Purple is a color that has infiltrated and played an important role in almost every culture. From being the imperial color of the rulers of the Byzantine Empire and Holy Roman Empire, to the color worn by the Roman Catholic Bishops and the color associated with the Emperor and aristocracy in Japan, this color more than most has had a pretty impressive history. Even in modern times, purple took the US by storm when the singer Prince chose it as his staple. It’s difficult for those of us born in today’s society, where anyone can wear any color we like, to imagine a time when this was not so. However, a historical perspective sheds more light into why purple was at one time only for the royal and wealthy.
Purple, with its deep and bold hues was a rarity to own in ancient times. Where did this color come from? The dye trade for purple was centered in a city called Tyre in modern day Lebanon. It was made from a species of sea snail that was incredibly rare back then. Not only was it rare, the dye-makers had to crack open upwards of 250,000 mollusks to gain one simple ounce of usable dye (made by taking the mucus and exposing it to sunlight for a certain amount of time). Once made, however, the color purple was long lasting and literally worth its weight in gold.
It’s no surprise, then, that those of royal birth and those in authority desired the color purple. It became a symbol of royalty and status. At times, commoners were often banned from wearing the color, punishable by death in ancient Roman culture. It wasn’t until the 1850s that the first synthetic dyes became available for everyone. That means that for a substantial amount of time, the majority of the world did not own the color. One of my favorite stories about purple involves the Vatican.
I went on a tour of the Vatican that took me to the necropolis underneath. Not many people know about this experience, but it was one of my absolute favorite things I did while in Rome. On this tour, though, purple interestingly came up. Our guide explained that there is a piece of stone at the entrance to St. Peter’s Basilica that is a beautiful tone of purple. He said that this particular stone is only found in two places in the world: one at St. Peter’s and the other at the Louve in Paris. Each person walks over the stone when going through the main entrance to the Basilica. To be honest, I had been standing on the stone, but in the mist of the grandeur of the Basilica, I never thought to look down or that the floor would have significance.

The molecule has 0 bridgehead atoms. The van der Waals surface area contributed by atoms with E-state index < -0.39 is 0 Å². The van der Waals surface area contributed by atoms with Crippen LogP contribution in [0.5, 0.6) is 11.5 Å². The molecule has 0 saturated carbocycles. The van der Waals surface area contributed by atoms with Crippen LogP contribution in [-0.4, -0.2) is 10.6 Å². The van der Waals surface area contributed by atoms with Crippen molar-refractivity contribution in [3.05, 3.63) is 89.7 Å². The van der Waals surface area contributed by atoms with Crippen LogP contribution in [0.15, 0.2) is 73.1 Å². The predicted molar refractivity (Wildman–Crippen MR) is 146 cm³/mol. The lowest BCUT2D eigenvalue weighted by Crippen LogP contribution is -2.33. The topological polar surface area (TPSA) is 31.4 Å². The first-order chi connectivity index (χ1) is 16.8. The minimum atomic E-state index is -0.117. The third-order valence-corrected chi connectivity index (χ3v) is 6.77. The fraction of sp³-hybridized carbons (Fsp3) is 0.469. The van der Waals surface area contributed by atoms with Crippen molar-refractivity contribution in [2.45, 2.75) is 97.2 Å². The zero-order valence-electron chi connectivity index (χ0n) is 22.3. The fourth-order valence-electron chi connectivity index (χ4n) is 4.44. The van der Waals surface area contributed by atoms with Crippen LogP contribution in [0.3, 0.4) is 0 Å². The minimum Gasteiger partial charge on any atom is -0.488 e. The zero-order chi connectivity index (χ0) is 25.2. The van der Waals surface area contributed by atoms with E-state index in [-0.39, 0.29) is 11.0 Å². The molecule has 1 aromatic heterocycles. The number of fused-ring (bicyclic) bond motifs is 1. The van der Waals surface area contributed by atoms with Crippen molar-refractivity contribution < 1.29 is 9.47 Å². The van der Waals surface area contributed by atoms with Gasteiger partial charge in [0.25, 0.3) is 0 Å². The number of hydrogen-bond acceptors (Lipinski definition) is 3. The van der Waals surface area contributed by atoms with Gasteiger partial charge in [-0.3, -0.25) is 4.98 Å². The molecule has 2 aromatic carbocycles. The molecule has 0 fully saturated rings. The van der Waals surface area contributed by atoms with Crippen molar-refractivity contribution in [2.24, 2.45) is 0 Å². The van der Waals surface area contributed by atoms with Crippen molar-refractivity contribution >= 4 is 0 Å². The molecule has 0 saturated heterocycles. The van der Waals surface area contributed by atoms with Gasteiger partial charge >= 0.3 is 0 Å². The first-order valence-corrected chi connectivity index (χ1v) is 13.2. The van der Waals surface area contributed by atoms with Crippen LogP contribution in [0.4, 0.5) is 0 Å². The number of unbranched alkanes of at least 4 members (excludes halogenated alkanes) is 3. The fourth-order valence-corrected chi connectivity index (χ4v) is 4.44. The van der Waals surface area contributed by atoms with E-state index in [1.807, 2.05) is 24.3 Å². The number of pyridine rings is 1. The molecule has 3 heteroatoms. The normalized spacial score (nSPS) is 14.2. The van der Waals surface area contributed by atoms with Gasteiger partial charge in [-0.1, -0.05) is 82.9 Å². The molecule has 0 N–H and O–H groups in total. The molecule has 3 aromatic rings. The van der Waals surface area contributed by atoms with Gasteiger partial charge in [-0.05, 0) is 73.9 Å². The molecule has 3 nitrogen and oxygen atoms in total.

Our guide told us that when the Vatican placed this stone at the entrance to the Basilica, they did so with a particular purpose in mind. Purple meant royalty, and in the world, only royals were allowed to have it. However, in God’s eyes, everyone is royalty. The reason this particular stone, with its rich purple color, was placed at the entrance to the Basilica was to remind everyone that we are all royalty. It was the Vatican’s way to allow everyone in a sense to have their own piece of purple when they entered the Church. This put the fact that every inch of St. Peter’s Basilica was placed and designed that way for a reason.
Regardless of what your faith is, I think that the message of the purple stone at the Vatican can relate to everyone. No matter who you are, you were created to do something great. You have a purpose. The world tries to tell you that because of where you are from or what your life circumstance is, there is someone better. But I say, why can’t you be great? Greatness is not reserved only for the royal or the rich- greatness is for each of us, but only if we choose to accept it. If we cultivate the gifts we have been given and constantly seek to better ourselves, we have an amazing opportunity to impact the lives of those around us. The more we are aware and working toward the best version of ourselves, the more joy, peace and hope we will have in life. People will be drawn to that. When you impact the lives of others in a positive way, you will change the world.
So, what will you do with your newfound royal status? I challenge you to think about what you can do tomorrow, yes, but more importantly today to become who you were made to be.
Daily Post: Purple